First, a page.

Orwell's use of symbolism in "1984"

In 1984, Orwell makes excellent use of symbolism to further enhance the novel’s themes. Orwell wrote 1984 as a political message to warn future generations about the dangers of totalitarian societies. He urgently relays this message through various themes, and in turn utilizes powerful symbols to give these themes further significance. Psychological and physical control is a theme that Orwell religiously includes throughout the novel. Symbols such as doublethink and the telescreens provide a direct connection to this theme. Another theme apparent in 1984 is that of intellectual rebellion and the desire to diverge against a higher authority.

Orwell, through Winston’s journal and glass paperweight, manages to use these symbols to assist in the portrayal this theme.

One of the party’s main goals is to control its people’s thoughts. By deliberately weakening one’s recollection of the past and flooding their minds with propaganda, the Party is able to replace individuals’ memories with its own version of the truth. Winston, however, struggles to try and remember his history.

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He is persistent in trying to make sense of what has happened to the world. In turn, he buys a glass paperweight in an antique store, which symbolizes his attempt to connect with the past. “And when memory failed and written records were falsified?when that happened, the claim of the Party to have improved the conditions of human life had got to be accepted, because there did not exist, and never again could exist, any standard against which it could be tested.

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” This is when Winston, after conversing with an old man, realizes that the Party has deliberately set out to weaken people’s memories in order to control their fabricated version of the present.

When The Thought Police arrests Winston for his attempts to recall the past, the glass paperweight shatters. It is as if all his ideologies and hopes to make sense of the world have too shattered. Since the party maintains such control over its citizens, an individual caught thinking against what the party deems as acceptable, can be arrested and punished. Similar to the paperweight, the dust also represents Winston’s attempt to connect with the past and intellectually rebel against Big Brother. Winston and Julia met in a dusty room in the Prole district of Oceania. The Proles represent what life was like before the revolution, and before The Party came into power because they live uncontrolled lives. Yet, they too symbolize hope. Winston hopes that the Proles will one day rise up against Big Brother and restore freedom to all citizens. The paperweight, the dust and the Proles each represent Winston’s knowledge that there exists a higher meaning other than Big Brother. Consequently, throughout the novel he reveals this to readers. An example of this is when he subconsciously writes “DOWN WITH BIG BROTHER” five times in his journal.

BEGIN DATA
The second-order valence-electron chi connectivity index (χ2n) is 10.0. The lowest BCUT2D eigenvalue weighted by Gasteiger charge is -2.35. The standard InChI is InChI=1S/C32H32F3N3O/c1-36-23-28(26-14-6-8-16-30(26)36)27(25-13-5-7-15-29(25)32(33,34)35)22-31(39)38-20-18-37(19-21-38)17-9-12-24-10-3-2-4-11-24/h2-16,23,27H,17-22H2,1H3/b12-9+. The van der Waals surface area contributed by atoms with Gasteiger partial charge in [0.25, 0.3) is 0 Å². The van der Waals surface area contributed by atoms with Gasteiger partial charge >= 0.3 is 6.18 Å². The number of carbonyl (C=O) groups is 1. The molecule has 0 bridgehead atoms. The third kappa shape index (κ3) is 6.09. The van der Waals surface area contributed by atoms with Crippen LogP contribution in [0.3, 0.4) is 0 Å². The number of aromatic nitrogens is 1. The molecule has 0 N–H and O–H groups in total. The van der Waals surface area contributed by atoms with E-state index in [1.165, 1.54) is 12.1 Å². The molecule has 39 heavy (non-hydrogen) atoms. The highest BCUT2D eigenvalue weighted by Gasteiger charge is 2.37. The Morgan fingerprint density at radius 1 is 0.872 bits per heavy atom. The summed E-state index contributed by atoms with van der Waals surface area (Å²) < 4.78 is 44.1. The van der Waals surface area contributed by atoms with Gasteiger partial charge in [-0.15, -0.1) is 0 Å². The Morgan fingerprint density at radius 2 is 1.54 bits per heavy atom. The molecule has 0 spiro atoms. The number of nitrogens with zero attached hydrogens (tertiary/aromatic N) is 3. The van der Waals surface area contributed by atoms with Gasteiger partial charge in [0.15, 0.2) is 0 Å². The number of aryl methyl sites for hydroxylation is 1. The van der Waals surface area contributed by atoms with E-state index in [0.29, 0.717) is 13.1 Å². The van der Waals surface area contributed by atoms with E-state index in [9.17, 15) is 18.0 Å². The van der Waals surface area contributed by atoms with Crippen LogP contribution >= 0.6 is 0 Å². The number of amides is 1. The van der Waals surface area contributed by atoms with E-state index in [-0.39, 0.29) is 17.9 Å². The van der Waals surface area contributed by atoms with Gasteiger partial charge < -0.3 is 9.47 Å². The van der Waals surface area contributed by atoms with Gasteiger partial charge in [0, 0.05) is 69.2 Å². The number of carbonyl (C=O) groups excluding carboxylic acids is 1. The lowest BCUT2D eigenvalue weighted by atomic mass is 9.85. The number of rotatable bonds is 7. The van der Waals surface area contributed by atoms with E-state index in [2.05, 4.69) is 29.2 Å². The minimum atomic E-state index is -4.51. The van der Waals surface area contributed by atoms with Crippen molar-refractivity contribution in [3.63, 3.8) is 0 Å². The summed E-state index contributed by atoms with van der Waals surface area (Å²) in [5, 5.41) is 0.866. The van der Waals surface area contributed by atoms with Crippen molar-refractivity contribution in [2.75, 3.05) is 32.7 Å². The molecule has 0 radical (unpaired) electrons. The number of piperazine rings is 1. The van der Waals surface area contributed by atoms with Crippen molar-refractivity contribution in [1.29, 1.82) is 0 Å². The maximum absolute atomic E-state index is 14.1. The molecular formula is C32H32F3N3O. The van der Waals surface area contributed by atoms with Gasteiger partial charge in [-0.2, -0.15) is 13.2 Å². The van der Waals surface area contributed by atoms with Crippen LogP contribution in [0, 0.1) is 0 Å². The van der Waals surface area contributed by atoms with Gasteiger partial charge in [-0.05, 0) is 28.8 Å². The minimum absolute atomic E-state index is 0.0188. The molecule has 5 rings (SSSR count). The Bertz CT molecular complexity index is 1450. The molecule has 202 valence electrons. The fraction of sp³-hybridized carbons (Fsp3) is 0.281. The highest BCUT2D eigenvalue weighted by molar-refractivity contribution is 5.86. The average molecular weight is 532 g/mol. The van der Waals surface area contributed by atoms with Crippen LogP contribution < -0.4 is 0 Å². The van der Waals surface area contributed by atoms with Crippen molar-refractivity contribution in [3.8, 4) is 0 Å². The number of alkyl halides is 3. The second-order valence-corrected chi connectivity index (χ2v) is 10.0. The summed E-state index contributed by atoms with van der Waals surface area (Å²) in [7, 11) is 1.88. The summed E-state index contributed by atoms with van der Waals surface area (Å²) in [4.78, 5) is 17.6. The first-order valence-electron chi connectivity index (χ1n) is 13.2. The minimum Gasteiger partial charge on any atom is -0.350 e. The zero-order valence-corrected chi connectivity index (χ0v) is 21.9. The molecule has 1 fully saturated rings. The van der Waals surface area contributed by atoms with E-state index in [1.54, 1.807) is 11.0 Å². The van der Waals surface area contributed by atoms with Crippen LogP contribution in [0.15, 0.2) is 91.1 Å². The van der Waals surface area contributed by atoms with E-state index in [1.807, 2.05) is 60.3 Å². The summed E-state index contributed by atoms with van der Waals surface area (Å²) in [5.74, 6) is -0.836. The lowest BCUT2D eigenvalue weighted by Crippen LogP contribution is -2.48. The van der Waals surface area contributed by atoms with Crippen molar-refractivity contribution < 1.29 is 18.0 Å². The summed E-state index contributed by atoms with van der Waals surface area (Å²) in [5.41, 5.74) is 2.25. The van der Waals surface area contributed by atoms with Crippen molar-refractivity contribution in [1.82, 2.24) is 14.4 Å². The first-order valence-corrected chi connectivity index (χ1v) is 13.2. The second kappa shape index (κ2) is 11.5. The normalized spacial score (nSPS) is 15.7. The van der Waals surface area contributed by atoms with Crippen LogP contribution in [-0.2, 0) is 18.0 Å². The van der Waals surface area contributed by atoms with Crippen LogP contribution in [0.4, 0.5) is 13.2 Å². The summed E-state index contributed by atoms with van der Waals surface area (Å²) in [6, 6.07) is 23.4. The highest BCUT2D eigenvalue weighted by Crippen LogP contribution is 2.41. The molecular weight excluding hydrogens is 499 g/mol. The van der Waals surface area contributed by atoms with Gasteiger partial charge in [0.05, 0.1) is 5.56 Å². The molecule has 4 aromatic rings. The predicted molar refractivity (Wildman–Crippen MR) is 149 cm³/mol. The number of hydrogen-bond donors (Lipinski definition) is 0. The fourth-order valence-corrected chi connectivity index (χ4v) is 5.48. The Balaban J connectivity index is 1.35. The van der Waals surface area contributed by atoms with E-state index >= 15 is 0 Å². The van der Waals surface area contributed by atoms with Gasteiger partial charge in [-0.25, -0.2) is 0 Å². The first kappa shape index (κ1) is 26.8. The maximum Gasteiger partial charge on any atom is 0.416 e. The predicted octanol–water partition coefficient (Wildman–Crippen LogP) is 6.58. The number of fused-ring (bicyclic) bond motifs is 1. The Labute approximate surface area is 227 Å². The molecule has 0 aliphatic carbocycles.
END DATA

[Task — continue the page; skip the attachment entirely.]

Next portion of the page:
Furthermore, the journal in which Winston dutifully writes his innermost feelings in, represents the forbidden but also ties into the theme of control. Big Brother has such restrain over his citizens, that a mere expression of free thought, or attempts to recall past events, are considered to be serious thought crimes. In writing in his journal, Winston essentially rebels against Big Brother. He knows that it is a severe crime in The Party’s eyes, but does so anyhow. In his journal, Winston writes things that allow readers to believe that he recognizes the dangers of the society he lives in. The party’s goals of complete psychological and physical control over people are too much for Winston to handle therefore he expresses these beliefs on paper.